Demand Up For Telematics, Entertainment Features



Large numbers of consumers are interested in such in-car telematics and entertainment technologies as stolen-vehicle recovery systems, remote unlocking of doors when keys are locked inside, and smartphone apps that control vehicle systems, a survey found.

The ability to pause and replay live radio, builtin wireless Internet access, and dashboard controls that control apps on connected cellphones were also of interest to sizable chunks of consumers.

The survey was conducted in July by Arbitron, Edison Research and Scarborough. For the survey, 1,505 people ages 18 and up were interviewed. A total of 96.5 percent of them had driven or ridden in a non-public transportation vehicles, such as a car or truck, in the prior month.

In telematics technologies, the highest demand was for accident-response systems, which 69 percent of respondents said they were somewhat or very interested in owning.

Next came stolen-vehicle recovery system, at 67 percent; parked-vehicle tampering notification, at 64 percent; remote door unlocking when keys are locked inside, at 63 percent; vehiclediagnostic reporting system, at 51 percent; live operator assistance, at 51 percent; and uploading of driving data for insurance discounts, at 50 percent.

Forty-nine percent of respondents were interested in hands-free calling from a mirror, and the same number was interested in smartphone apps that control such car systems as engine starting, lights and door locking.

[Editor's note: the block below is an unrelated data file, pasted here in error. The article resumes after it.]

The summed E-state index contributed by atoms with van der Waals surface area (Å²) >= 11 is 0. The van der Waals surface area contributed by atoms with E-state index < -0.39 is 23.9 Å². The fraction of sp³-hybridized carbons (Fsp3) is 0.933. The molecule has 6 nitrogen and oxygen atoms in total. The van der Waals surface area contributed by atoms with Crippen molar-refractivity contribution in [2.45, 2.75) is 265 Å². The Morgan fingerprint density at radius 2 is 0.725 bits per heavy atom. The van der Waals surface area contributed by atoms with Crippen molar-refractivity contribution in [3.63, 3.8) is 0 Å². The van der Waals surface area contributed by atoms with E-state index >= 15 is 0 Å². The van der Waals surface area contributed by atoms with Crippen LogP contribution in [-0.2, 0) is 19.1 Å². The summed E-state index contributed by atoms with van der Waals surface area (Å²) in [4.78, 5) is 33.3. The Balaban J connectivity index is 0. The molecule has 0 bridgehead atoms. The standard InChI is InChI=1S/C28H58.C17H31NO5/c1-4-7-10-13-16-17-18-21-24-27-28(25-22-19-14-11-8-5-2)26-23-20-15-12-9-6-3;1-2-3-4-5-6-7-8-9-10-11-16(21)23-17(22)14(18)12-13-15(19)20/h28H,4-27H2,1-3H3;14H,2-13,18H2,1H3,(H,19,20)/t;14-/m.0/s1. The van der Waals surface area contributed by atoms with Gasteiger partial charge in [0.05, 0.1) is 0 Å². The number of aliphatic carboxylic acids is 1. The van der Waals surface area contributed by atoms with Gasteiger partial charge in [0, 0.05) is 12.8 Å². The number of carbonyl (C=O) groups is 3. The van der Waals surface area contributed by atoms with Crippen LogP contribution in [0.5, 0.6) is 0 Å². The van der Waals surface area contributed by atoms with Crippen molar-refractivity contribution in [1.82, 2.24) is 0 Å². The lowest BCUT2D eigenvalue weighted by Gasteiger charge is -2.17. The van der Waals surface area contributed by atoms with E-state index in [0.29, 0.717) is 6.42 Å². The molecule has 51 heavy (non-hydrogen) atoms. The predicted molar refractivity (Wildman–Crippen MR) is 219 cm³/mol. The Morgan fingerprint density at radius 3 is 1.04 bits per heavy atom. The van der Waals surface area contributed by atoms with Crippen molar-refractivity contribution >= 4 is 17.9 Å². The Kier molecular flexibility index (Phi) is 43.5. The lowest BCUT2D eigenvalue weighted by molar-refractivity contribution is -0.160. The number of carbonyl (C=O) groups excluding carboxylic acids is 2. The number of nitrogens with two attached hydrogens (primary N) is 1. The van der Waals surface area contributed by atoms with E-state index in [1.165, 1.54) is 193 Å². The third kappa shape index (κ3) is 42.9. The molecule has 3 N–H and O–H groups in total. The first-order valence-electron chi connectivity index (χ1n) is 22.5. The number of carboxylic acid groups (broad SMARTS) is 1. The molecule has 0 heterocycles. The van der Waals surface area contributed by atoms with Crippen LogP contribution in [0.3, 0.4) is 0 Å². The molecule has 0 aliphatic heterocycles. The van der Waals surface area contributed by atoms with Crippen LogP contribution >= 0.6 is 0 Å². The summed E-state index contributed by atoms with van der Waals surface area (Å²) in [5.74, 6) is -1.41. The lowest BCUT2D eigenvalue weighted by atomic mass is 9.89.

A total of 44 percent were interested in services that activate a car’s horn or lights to find a car in a parking lot, and 42 percent were interested in real-time traffic alerts to cellphones and email. Some 41 percent were interested in a dashboard button that summons local weather reports, and 38 percent were interested in dashboard controls that control apps on a connected smartphone.

In in-car entertainment technologies, 41 percent were interested in a radio that lets users pause, rewind and replay live radio broadcasts. Almost as many, or 40 percent, were interested in in-vehicle Internet access, and 39 percent were interested in backseat controls for radio tuning and volume. Equal numbers of consumers, or 36 percent, were interested in in-vehicle text-message and email readers and in built-in Internet radio.


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